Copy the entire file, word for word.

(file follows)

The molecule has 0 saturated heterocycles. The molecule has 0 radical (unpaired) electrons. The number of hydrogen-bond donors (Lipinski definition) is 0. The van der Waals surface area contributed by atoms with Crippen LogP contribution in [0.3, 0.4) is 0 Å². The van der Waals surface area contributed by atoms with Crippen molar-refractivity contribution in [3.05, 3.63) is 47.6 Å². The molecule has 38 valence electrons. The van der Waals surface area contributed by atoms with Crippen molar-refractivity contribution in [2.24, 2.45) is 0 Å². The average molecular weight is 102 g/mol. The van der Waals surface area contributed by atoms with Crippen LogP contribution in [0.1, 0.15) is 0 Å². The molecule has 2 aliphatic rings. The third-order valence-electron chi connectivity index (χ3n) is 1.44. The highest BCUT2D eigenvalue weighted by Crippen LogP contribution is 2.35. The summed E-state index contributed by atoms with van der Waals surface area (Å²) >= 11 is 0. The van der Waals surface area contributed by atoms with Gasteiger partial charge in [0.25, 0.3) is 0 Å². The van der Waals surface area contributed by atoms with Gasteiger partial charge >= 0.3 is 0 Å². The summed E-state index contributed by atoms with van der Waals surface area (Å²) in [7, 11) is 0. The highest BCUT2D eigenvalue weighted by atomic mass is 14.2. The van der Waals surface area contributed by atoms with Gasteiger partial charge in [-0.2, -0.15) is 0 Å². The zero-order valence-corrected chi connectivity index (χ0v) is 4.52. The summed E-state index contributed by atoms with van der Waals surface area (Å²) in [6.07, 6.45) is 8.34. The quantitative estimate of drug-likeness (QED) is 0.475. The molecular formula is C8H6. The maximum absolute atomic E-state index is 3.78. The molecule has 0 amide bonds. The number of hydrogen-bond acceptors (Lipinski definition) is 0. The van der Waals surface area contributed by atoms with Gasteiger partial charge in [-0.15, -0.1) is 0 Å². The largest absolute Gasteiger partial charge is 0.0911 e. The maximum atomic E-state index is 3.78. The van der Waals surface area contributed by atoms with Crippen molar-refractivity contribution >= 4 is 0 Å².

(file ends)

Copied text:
The molecule has 0 saturated heterocycles. The molecule has 0 radical (unpaired) electrons. The number of hydrogen-bond donors (Lipinski definition) is 0. The van der Waals surface area contributed by atoms with Crippen LogP contribution in [0.3, 0.4) is 0 Å². The van der Waals surface area contributed by atoms with Crippen molar-refractivity contribution in [3.05, 3.63) is 47.6 Å². The molecule has 38 valence electrons. The van der Waals surface area contributed by atoms with Crippen molar-refractivity contribution in [2.24, 2.45) is 0 Å². The average molecular weight is 102 g/mol. The van der Waals surface area contributed by atoms with Crippen LogP contribution in [0.1, 0.15) is 0 Å². The molecule has 2 aliphatic rings. The third-order valence-electron chi connectivity index (χ3n) is 1.44. The highest BCUT2D eigenvalue weighted by Crippen LogP contribution is 2.35. The summed E-state index contributed by atoms with van der Waals surface area (Å²) >= 11 is 0. The van der Waals surface area contributed by atoms with Gasteiger partial charge in [0.25, 0.3) is 0 Å². The van der Waals surface area contributed by atoms with Gasteiger partial charge >= 0.3 is 0 Å². The summed E-state index contributed by atoms with van der Waals surface area (Å²) in [7, 11) is 0. The highest BCUT2D eigenvalue weighted by atomic mass is 14.2. The van der Waals surface area contributed by atoms with Gasteiger partial charge in [-0.2, -0.15) is 0 Å². The zero-order valence-corrected chi connectivity index (χ0v) is 4.52. The summed E-state index contributed by atoms with van der Waals surface area (Å²) in [6.07, 6.45) is 8.34. The quantitative estimate of drug-likeness (QED) is 0.475. The molecular formula is C8H6. The maximum absolute atomic E-state index is 3.78. The molecule has 0 amide bonds. The number of hydrogen-bond acceptors (Lipinski definition) is 0. The van der Waals surface area contributed by atoms with Gasteiger partial charge in [-0.15, -0.1) is 0 Å². The largest absolute Gasteiger partial charge is 0.0911 e. The maximum atomic E-state index is 3.78. The van der Waals surface area contributed by atoms with Crippen molar-refractivity contribution >= 4 is 0 Å².